Pope Francis on Palm Sunday: Lift your eyes to the cross in Holy Week

Pope Francis urged Catholics to focus on the cross during Holy Week as he celebrated Mass on Palm Sunday.

Offering Mass at the Altar of the Chair March 28, the pope said that Holy Week was an opportunity to rediscover “amazement” at Christ’s saving Passion.

“During this Holy Week, let us lift our eyes to the cross, in order to receive the grace of amazement,” he said.

For a second consecutive year, attendance at the papal Palm Sunday Mass at St. Peter’s Basilica was tightly restricted due to the coronavirus pandemic.

The congregation consisted of around 120 people, holding palm leaves and booklets containing the Order of Mass. Approximately 30 cardinals were also present.

In his homily, the pope reflected on Christ’s triumphal entry in Jerusalem, when Jesus was greeted by crowds bearing palms.

“His people give him a solemn welcome, yet he enters Jerusalem on a lowly colt. His people expect a powerful liberator at Passover, yet he comes to bring the Passover to fulfillment by sacrificing himself. His people are hoping to triumph over the Romans by the sword, but Jesus comes to celebrate God’s triumph through the cross,” he said.

“What happened to those people who in a few days’ time went from shouting ‘Hosanna’ to crying out ‘Crucify him’? What happened? They were following an idea of the Messiah rather than the Messiah. They admired Jesus, but they did not let themselves be amazed by him.”

The pope said that today many people also admire Jesus for his life and teaching, but that “to admire Jesus is not enough.”

“What is most amazing about the Lord and his Passover?” he asked. “It is the fact that he achieves glory through humiliation. He triumphs by accepting suffering and death, things that we, in our quest for admiration and success, would rather avoid. Jesus — as St. Paul tells us — ‘emptied himself… he humbled himself’ (Philippians 2:7-8).”

“This is the amazing thing: to see the Almighty reduced to nothing. To see the Word who knows all things teach us in silence from the height of the cross. To see the King of Kings enthroned on a gibbet. Seeing the God of the universe stripped of everything and crowned with thorns instead of glory. To see the One who is goodness personified, insulted and beaten.”

He continued: “Why all this humiliation? Why, Lord, did you wish to endure all this? Jesus did it for us, to plumb the depths of our human experience, our entire existence, all our evil. To draw near to us and not abandon us in our suffering and our death. To redeem us, to save us. Jesus was lifted high on the cross in order to descend to the abyss of our suffering.”

After the Passion, human beings are never alone, the pope explained.

“God is at our side in every affliction, in every fear; no evil, no sin will ever have the final word. God triumphs, but the palm of victory passes through the wood of the cross. For the palm and the cross are inseparable,” he said.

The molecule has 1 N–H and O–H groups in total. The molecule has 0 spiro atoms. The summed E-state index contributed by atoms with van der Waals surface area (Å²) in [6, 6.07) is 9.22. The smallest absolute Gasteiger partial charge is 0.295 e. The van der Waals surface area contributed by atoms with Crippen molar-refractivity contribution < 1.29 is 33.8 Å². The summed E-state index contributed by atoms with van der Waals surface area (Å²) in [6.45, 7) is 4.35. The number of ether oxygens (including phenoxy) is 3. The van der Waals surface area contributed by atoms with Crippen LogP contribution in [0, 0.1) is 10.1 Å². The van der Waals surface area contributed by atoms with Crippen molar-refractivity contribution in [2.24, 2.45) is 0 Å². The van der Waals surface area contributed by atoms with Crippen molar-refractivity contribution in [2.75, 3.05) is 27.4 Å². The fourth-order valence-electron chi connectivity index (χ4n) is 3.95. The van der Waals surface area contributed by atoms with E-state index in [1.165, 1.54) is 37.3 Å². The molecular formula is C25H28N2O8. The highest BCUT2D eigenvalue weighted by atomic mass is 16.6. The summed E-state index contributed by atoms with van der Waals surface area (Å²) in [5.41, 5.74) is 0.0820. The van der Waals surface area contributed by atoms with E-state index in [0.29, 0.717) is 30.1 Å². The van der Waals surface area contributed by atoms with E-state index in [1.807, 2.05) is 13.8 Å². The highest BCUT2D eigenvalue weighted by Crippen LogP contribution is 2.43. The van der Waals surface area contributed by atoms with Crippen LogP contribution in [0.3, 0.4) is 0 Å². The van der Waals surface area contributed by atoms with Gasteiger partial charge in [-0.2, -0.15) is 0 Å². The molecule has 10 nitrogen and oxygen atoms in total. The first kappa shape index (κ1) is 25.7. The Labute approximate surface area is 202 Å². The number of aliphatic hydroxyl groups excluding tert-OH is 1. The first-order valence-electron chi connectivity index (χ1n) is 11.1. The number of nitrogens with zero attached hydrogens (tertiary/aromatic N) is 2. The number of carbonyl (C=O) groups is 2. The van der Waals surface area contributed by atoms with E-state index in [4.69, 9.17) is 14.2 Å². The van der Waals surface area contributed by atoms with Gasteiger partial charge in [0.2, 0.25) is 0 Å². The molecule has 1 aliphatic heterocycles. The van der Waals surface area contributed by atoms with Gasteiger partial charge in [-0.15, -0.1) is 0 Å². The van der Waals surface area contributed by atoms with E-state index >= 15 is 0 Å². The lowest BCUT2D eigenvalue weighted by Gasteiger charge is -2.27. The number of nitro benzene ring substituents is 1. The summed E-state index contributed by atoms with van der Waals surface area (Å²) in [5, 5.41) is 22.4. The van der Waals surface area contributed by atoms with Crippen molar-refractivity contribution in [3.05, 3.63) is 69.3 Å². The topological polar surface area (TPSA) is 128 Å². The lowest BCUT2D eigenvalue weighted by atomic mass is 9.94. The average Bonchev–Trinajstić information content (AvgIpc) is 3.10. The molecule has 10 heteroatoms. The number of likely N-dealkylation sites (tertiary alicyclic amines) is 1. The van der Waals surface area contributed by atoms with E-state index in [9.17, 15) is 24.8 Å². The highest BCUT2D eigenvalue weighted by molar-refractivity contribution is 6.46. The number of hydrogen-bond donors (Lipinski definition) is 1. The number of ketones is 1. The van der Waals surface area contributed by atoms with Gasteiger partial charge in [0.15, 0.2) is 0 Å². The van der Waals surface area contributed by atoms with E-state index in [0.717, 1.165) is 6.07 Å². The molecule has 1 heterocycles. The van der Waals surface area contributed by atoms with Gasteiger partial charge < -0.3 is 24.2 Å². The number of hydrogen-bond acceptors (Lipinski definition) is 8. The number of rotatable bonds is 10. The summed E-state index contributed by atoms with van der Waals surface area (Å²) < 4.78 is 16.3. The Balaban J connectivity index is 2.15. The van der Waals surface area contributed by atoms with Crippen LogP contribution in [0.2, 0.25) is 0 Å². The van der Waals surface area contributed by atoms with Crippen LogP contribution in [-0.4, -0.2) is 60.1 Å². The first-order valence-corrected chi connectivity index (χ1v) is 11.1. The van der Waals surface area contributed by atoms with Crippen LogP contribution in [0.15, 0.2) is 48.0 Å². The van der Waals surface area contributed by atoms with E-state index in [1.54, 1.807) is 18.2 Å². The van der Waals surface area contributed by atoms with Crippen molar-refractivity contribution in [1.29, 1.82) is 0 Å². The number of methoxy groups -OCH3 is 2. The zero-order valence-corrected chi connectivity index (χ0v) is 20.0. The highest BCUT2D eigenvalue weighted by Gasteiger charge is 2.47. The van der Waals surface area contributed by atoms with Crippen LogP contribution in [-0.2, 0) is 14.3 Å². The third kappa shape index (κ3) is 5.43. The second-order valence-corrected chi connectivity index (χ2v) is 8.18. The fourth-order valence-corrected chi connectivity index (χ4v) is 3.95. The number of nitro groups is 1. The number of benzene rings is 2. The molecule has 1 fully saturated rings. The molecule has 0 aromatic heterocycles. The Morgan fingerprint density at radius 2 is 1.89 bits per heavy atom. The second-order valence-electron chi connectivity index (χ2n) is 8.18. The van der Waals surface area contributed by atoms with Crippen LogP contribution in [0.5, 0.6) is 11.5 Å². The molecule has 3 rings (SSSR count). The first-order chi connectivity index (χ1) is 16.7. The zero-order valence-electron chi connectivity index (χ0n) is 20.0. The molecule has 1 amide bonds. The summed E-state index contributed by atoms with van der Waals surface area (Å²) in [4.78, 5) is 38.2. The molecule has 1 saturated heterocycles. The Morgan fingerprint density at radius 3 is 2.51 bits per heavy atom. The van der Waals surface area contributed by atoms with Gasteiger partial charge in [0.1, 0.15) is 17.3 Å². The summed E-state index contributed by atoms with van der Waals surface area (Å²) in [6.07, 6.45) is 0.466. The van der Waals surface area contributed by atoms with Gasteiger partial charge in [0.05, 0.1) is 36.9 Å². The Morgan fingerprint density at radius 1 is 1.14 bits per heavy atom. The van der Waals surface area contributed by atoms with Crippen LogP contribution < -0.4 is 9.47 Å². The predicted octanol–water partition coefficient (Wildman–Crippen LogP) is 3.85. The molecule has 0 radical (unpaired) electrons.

“Let us ask for the grace to be amazed. A Christian life without amazement becomes dreary.”

The pope said that his namesake St. Francis of Assisi was surprised that his friars did not cry when they meditated on the crucifixion.

“What about us? Can we still be moved by God’s love? Have we lost the ability to be amazed by him? Maybe our faith has grown dull from habit. Maybe we remain trapped in our regrets and allow ourselves to be crippled by our disappointments. Maybe we have lost all our trust or even feel worthless,” he said.

“But behind all these ‘maybes’ lies the fact that we are not open to the gift of the Spirit who gives us the grace of amazement.”

The pope urged people facing this struggle to “start over from amazement”

“Let us gaze upon Jesus on the cross and say to him: ‘Lord, how much you love me! How precious I am to you!’ Let us be amazed by Jesus so that we can start living again, for the grandeur of life lies not in possessions and asserting oneself, but in realizing that we are loved.”

Papal liturgies throughout Holy Week will be much smaller than usual due to the ongoing pandemic.

On Holy Thursday, the pope will preside over the Chrism Mass in St. Peter’s Basilica on the morning of April 1. But he will not be present at the Vatican’s Holy Thursday Mass of the Lord’s Supper. Cardinal Giovanni Battista Re, the Dean of the College of Cardinals, will preside instead.

Good Friday at the Vatican will include both the papal liturgy of the Passion of the Lord at 6 p.m. local time and the Stations of the Cross with Pope Francis at 9 p.m. in St. Peter’s Square.

The pope will offer the Easter Vigil Mass on April 3 in St. Peter’s Basilica at 7:30 p.m. and will also celebrate the Easter Sunday Mass at 10 a.m. after which he will offer the traditional Urbi et Orbi blessing.

Concluding his Palm Sunday homily, Pope Francis said: “Today God continues to fill our minds and hearts with amazement. Let us be filled with that amazement as we gaze upon the crucified Lord. May we too say: ‘You are truly the Son of God. You are my God.’”

CNA, catholicnewsagency.com